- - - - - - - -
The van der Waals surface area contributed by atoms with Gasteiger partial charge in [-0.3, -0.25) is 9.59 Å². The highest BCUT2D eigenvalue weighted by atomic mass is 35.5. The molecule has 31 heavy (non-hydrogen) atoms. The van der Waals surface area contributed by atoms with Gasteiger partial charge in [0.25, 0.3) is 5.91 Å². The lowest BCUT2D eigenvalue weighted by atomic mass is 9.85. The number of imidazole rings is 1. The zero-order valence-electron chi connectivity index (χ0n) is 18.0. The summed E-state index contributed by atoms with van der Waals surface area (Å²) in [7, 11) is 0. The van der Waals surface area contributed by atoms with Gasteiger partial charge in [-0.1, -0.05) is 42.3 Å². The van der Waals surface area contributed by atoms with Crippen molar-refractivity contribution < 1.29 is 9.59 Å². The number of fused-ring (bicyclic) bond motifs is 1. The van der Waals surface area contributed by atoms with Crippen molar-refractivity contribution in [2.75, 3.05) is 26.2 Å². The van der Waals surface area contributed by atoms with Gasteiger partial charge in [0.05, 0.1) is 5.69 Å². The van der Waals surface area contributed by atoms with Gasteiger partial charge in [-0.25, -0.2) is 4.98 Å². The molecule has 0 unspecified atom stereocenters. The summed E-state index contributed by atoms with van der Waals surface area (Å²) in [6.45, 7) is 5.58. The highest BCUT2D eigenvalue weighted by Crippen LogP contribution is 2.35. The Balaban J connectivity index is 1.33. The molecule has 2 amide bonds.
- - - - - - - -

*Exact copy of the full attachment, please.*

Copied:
The van der Waals surface area contributed by atoms with Gasteiger partial charge in [-0.3, -0.25) is 9.59 Å². The highest BCUT2D eigenvalue weighted by atomic mass is 35.5. The molecule has 31 heavy (non-hydrogen) atoms. The van der Waals surface area contributed by atoms with Gasteiger partial charge in [0.25, 0.3) is 5.91 Å². The lowest BCUT2D eigenvalue weighted by atomic mass is 9.85. The number of imidazole rings is 1. The zero-order valence-electron chi connectivity index (χ0n) is 18.0. The summed E-state index contributed by atoms with van der Waals surface area (Å²) in [7, 11) is 0. The van der Waals surface area contributed by atoms with Gasteiger partial charge in [-0.1, -0.05) is 42.3 Å². The van der Waals surface area contributed by atoms with Crippen molar-refractivity contribution < 1.29 is 9.59 Å². The number of fused-ring (bicyclic) bond motifs is 1. The van der Waals surface area contributed by atoms with Crippen molar-refractivity contribution in [2.75, 3.05) is 26.2 Å². The van der Waals surface area contributed by atoms with Gasteiger partial charge in [0.05, 0.1) is 5.69 Å². The van der Waals surface area contributed by atoms with Gasteiger partial charge in [-0.25, -0.2) is 4.98 Å². The molecule has 0 unspecified atom stereocenters. The summed E-state index contributed by atoms with van der Waals surface area (Å²) in [6.45, 7) is 5.58. The highest BCUT2D eigenvalue weighted by Crippen LogP contribution is 2.35. The Balaban J connectivity index is 1.33. The molecule has 2 amide bonds.